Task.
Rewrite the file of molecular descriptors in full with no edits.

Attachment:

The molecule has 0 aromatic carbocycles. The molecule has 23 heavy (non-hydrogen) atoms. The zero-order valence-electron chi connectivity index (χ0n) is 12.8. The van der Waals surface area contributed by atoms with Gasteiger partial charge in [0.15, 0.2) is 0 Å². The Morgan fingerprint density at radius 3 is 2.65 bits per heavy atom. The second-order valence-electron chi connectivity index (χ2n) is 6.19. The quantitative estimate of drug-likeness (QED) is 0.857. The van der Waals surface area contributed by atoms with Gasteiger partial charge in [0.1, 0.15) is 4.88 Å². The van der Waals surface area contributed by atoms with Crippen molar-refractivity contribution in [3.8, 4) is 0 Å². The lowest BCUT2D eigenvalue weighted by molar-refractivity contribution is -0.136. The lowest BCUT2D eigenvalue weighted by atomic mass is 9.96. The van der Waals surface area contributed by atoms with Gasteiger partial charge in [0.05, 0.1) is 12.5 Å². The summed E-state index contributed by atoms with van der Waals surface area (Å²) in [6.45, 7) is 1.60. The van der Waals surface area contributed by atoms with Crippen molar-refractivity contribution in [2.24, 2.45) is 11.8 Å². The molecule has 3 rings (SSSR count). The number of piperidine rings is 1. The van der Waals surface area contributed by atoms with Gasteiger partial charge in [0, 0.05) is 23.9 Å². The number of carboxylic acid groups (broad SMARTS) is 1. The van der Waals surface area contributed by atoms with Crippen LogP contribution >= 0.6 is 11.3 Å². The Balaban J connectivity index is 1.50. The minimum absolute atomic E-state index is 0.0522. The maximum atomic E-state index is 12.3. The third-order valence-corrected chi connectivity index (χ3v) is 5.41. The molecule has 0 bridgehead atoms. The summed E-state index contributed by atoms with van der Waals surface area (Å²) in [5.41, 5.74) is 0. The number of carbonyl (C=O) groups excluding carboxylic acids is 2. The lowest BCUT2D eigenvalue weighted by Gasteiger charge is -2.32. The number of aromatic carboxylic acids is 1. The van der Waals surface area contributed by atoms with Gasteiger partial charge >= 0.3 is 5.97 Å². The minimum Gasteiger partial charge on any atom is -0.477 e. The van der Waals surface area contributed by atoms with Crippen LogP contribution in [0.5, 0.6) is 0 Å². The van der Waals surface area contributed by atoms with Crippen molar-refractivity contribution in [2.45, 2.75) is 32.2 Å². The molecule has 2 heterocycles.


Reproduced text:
The molecule has 0 aromatic carbocycles. The molecule has 23 heavy (non-hydrogen) atoms. The zero-order valence-electron chi connectivity index (χ0n) is 12.8. The van der Waals surface area contributed by atoms with Gasteiger partial charge in [0.15, 0.2) is 0 Å². The Morgan fingerprint density at radius 3 is 2.65 bits per heavy atom. The second-order valence-electron chi connectivity index (χ2n) is 6.19. The quantitative estimate of drug-likeness (QED) is 0.857. The van der Waals surface area contributed by atoms with Gasteiger partial charge in [0.1, 0.15) is 4.88 Å². The van der Waals surface area contributed by atoms with Crippen molar-refractivity contribution in [3.8, 4) is 0 Å². The lowest BCUT2D eigenvalue weighted by molar-refractivity contribution is -0.136. The lowest BCUT2D eigenvalue weighted by atomic mass is 9.96. The van der Waals surface area contributed by atoms with Gasteiger partial charge in [0.05, 0.1) is 12.5 Å². The summed E-state index contributed by atoms with van der Waals surface area (Å²) in [6.45, 7) is 1.60. The van der Waals surface area contributed by atoms with Crippen molar-refractivity contribution in [2.24, 2.45) is 11.8 Å². The molecule has 3 rings (SSSR count). The number of piperidine rings is 1. The van der Waals surface area contributed by atoms with Gasteiger partial charge in [0, 0.05) is 23.9 Å². The number of carboxylic acid groups (broad SMARTS) is 1. The van der Waals surface area contributed by atoms with Crippen LogP contribution >= 0.6 is 11.3 Å². The Balaban J connectivity index is 1.50. The minimum absolute atomic E-state index is 0.0522. The maximum atomic E-state index is 12.3. The third-order valence-corrected chi connectivity index (χ3v) is 5.41. The molecule has 0 bridgehead atoms. The summed E-state index contributed by atoms with van der Waals surface area (Å²) in [5.41, 5.74) is 0. The number of carbonyl (C=O) groups excluding carboxylic acids is 2. The lowest BCUT2D eigenvalue weighted by Gasteiger charge is -2.32. The number of aromatic carboxylic acids is 1. The van der Waals surface area contributed by atoms with Gasteiger partial charge >= 0.3 is 5.97 Å². The minimum Gasteiger partial charge on any atom is -0.477 e. The van der Waals surface area contributed by atoms with Crippen LogP contribution in [0.5, 0.6) is 0 Å². The van der Waals surface area contributed by atoms with Crippen molar-refractivity contribution in [2.45, 2.75) is 32.2 Å². The molecule has 2 heterocycles.